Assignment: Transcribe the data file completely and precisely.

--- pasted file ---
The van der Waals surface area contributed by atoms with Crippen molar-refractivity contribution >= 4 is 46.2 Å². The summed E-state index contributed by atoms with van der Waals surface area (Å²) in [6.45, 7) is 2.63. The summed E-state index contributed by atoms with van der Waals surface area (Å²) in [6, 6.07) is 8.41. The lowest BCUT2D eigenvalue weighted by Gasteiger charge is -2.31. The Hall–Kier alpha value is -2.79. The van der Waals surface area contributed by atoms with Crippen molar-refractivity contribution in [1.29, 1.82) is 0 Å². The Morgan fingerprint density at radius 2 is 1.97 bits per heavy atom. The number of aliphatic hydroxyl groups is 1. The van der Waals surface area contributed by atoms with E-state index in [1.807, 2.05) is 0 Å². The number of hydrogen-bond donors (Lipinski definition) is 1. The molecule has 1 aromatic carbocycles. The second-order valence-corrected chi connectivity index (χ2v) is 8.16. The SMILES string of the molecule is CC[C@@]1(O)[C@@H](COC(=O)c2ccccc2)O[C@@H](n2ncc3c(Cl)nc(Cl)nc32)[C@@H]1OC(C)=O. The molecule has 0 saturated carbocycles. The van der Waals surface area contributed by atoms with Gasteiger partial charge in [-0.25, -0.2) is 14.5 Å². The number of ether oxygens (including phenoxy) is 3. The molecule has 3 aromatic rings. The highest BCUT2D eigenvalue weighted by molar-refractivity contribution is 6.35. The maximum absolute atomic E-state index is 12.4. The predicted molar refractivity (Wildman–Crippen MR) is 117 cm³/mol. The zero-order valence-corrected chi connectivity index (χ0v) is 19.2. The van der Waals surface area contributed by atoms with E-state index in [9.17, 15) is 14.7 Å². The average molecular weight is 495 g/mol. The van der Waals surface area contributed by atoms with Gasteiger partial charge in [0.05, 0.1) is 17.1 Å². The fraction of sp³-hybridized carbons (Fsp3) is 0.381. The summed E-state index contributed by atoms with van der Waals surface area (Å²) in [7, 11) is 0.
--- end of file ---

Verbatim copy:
The van der Waals surface area contributed by atoms with Crippen molar-refractivity contribution >= 4 is 46.2 Å². The summed E-state index contributed by atoms with van der Waals surface area (Å²) in [6.45, 7) is 2.63. The summed E-state index contributed by atoms with van der Waals surface area (Å²) in [6, 6.07) is 8.41. The lowest BCUT2D eigenvalue weighted by Gasteiger charge is -2.31. The Hall–Kier alpha value is -2.79. The van der Waals surface area contributed by atoms with Crippen molar-refractivity contribution in [1.29, 1.82) is 0 Å². The Morgan fingerprint density at radius 2 is 1.97 bits per heavy atom. The number of aliphatic hydroxyl groups is 1. The van der Waals surface area contributed by atoms with E-state index in [1.807, 2.05) is 0 Å². The number of hydrogen-bond donors (Lipinski definition) is 1. The molecule has 1 aromatic carbocycles. The second-order valence-corrected chi connectivity index (χ2v) is 8.16. The SMILES string of the molecule is CC[C@@]1(O)[C@@H](COC(=O)c2ccccc2)O[C@@H](n2ncc3c(Cl)nc(Cl)nc32)[C@@H]1OC(C)=O. The molecule has 0 saturated carbocycles. The van der Waals surface area contributed by atoms with Gasteiger partial charge in [-0.25, -0.2) is 14.5 Å². The number of ether oxygens (including phenoxy) is 3. The molecule has 3 aromatic rings. The highest BCUT2D eigenvalue weighted by molar-refractivity contribution is 6.35. The maximum absolute atomic E-state index is 12.4. The predicted molar refractivity (Wildman–Crippen MR) is 117 cm³/mol. The zero-order valence-corrected chi connectivity index (χ0v) is 19.2. The van der Waals surface area contributed by atoms with E-state index in [9.17, 15) is 14.7 Å². The average molecular weight is 495 g/mol. The van der Waals surface area contributed by atoms with Gasteiger partial charge in [0.05, 0.1) is 17.1 Å². The fraction of sp³-hybridized carbons (Fsp3) is 0.381. The summed E-state index contributed by atoms with van der Waals surface area (Å²) in [7, 11) is 0.